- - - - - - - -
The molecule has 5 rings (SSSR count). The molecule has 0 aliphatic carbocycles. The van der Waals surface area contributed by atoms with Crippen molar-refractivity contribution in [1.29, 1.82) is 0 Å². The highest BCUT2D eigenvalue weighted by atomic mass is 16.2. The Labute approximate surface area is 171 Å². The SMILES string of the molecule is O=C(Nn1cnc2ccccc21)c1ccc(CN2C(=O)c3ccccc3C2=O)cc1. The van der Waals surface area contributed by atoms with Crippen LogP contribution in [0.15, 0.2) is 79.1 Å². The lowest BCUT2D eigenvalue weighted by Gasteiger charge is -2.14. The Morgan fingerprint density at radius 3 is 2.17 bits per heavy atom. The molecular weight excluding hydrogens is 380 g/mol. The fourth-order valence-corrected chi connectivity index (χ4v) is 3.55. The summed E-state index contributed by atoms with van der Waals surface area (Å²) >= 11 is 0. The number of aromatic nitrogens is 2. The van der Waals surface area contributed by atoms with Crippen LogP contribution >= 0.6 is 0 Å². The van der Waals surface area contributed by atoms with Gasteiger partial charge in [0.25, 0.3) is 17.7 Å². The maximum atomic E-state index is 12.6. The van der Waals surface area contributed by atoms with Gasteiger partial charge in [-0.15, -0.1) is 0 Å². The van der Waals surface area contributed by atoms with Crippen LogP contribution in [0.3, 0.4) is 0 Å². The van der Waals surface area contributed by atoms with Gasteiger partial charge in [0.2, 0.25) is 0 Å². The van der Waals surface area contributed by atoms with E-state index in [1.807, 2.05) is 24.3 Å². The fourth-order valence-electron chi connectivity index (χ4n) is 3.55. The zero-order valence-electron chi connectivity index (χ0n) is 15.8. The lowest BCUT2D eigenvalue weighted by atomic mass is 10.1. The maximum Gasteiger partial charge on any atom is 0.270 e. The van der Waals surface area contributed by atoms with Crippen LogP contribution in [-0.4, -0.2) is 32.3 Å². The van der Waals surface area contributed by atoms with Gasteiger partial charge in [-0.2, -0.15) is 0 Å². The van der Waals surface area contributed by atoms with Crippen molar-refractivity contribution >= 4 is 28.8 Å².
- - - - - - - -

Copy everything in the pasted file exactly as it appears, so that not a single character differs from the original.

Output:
The molecule has 5 rings (SSSR count). The molecule has 0 aliphatic carbocycles. The van der Waals surface area contributed by atoms with Crippen molar-refractivity contribution in [1.29, 1.82) is 0 Å². The highest BCUT2D eigenvalue weighted by atomic mass is 16.2. The Labute approximate surface area is 171 Å². The SMILES string of the molecule is O=C(Nn1cnc2ccccc21)c1ccc(CN2C(=O)c3ccccc3C2=O)cc1. The van der Waals surface area contributed by atoms with Crippen LogP contribution in [0.15, 0.2) is 79.1 Å². The lowest BCUT2D eigenvalue weighted by Gasteiger charge is -2.14. The Morgan fingerprint density at radius 3 is 2.17 bits per heavy atom. The molecular weight excluding hydrogens is 380 g/mol. The fourth-order valence-corrected chi connectivity index (χ4v) is 3.55. The summed E-state index contributed by atoms with van der Waals surface area (Å²) >= 11 is 0. The number of aromatic nitrogens is 2. The van der Waals surface area contributed by atoms with Crippen LogP contribution >= 0.6 is 0 Å². The van der Waals surface area contributed by atoms with Gasteiger partial charge in [0.25, 0.3) is 17.7 Å². The maximum atomic E-state index is 12.6. The van der Waals surface area contributed by atoms with Gasteiger partial charge in [-0.15, -0.1) is 0 Å². The van der Waals surface area contributed by atoms with Crippen LogP contribution in [0.3, 0.4) is 0 Å². The van der Waals surface area contributed by atoms with Gasteiger partial charge in [0.2, 0.25) is 0 Å². The van der Waals surface area contributed by atoms with E-state index in [1.807, 2.05) is 24.3 Å². The fourth-order valence-electron chi connectivity index (χ4n) is 3.55. The zero-order valence-electron chi connectivity index (χ0n) is 15.8. The lowest BCUT2D eigenvalue weighted by atomic mass is 10.1. The maximum Gasteiger partial charge on any atom is 0.270 e. The van der Waals surface area contributed by atoms with Crippen LogP contribution in [-0.4, -0.2) is 32.3 Å². The van der Waals surface area contributed by atoms with Gasteiger partial charge in [-0.2, -0.15) is 0 Å². The van der Waals surface area contributed by atoms with Crippen molar-refractivity contribution >= 4 is 28.8 Å².